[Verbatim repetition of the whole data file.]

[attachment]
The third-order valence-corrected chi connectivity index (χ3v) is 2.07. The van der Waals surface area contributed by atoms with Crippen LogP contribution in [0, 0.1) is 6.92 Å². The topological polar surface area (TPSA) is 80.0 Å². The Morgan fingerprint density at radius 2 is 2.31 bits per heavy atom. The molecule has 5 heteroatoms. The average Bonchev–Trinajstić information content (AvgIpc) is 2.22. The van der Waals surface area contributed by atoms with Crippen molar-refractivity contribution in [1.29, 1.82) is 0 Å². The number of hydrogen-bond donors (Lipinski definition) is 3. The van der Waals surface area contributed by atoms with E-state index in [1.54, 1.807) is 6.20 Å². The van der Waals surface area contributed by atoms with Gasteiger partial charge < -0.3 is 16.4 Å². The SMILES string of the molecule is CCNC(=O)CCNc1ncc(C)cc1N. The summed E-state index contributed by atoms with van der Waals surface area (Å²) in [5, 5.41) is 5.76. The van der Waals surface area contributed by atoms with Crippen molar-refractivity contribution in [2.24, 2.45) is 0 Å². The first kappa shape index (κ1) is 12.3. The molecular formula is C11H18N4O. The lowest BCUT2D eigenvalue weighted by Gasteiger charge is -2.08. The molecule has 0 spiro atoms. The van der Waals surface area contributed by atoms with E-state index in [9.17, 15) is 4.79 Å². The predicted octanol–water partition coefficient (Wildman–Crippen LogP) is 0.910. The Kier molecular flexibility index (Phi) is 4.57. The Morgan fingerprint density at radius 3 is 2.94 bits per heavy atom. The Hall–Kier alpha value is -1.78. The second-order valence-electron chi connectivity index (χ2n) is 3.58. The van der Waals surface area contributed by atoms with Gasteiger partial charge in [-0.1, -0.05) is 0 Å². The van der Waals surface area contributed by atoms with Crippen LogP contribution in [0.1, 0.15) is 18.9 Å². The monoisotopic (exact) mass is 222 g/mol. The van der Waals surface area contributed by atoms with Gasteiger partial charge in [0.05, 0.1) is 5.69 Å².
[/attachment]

The third-order valence-corrected chi connectivity index (χ3v) is 2.07. The van der Waals surface area contributed by atoms with Crippen LogP contribution in [0, 0.1) is 6.92 Å². The topological polar surface area (TPSA) is 80.0 Å². The Morgan fingerprint density at radius 2 is 2.31 bits per heavy atom. The molecule has 5 heteroatoms. The average Bonchev–Trinajstić information content (AvgIpc) is 2.22. The van der Waals surface area contributed by atoms with Crippen molar-refractivity contribution in [1.29, 1.82) is 0 Å². The number of hydrogen-bond donors (Lipinski definition) is 3. The van der Waals surface area contributed by atoms with E-state index in [1.54, 1.807) is 6.20 Å². The van der Waals surface area contributed by atoms with Gasteiger partial charge < -0.3 is 16.4 Å². The SMILES string of the molecule is CCNC(=O)CCNc1ncc(C)cc1N. The summed E-state index contributed by atoms with van der Waals surface area (Å²) in [5, 5.41) is 5.76. The van der Waals surface area contributed by atoms with Crippen molar-refractivity contribution in [2.24, 2.45) is 0 Å². The first kappa shape index (κ1) is 12.3. The molecular formula is C11H18N4O. The lowest BCUT2D eigenvalue weighted by Gasteiger charge is -2.08. The molecule has 0 spiro atoms. The van der Waals surface area contributed by atoms with E-state index in [9.17, 15) is 4.79 Å². The predicted octanol–water partition coefficient (Wildman–Crippen LogP) is 0.910. The Kier molecular flexibility index (Phi) is 4.57. The Morgan fingerprint density at radius 3 is 2.94 bits per heavy atom. The Hall–Kier alpha value is -1.78. The second-order valence-electron chi connectivity index (χ2n) is 3.58. The van der Waals surface area contributed by atoms with Gasteiger partial charge in [-0.1, -0.05) is 0 Å². The van der Waals surface area contributed by atoms with Crippen LogP contribution in [0.1, 0.15) is 18.9 Å². The monoisotopic (exact) mass is 222 g/mol. The van der Waals surface area contributed by atoms with Gasteiger partial charge in [0.05, 0.1) is 5.69 Å².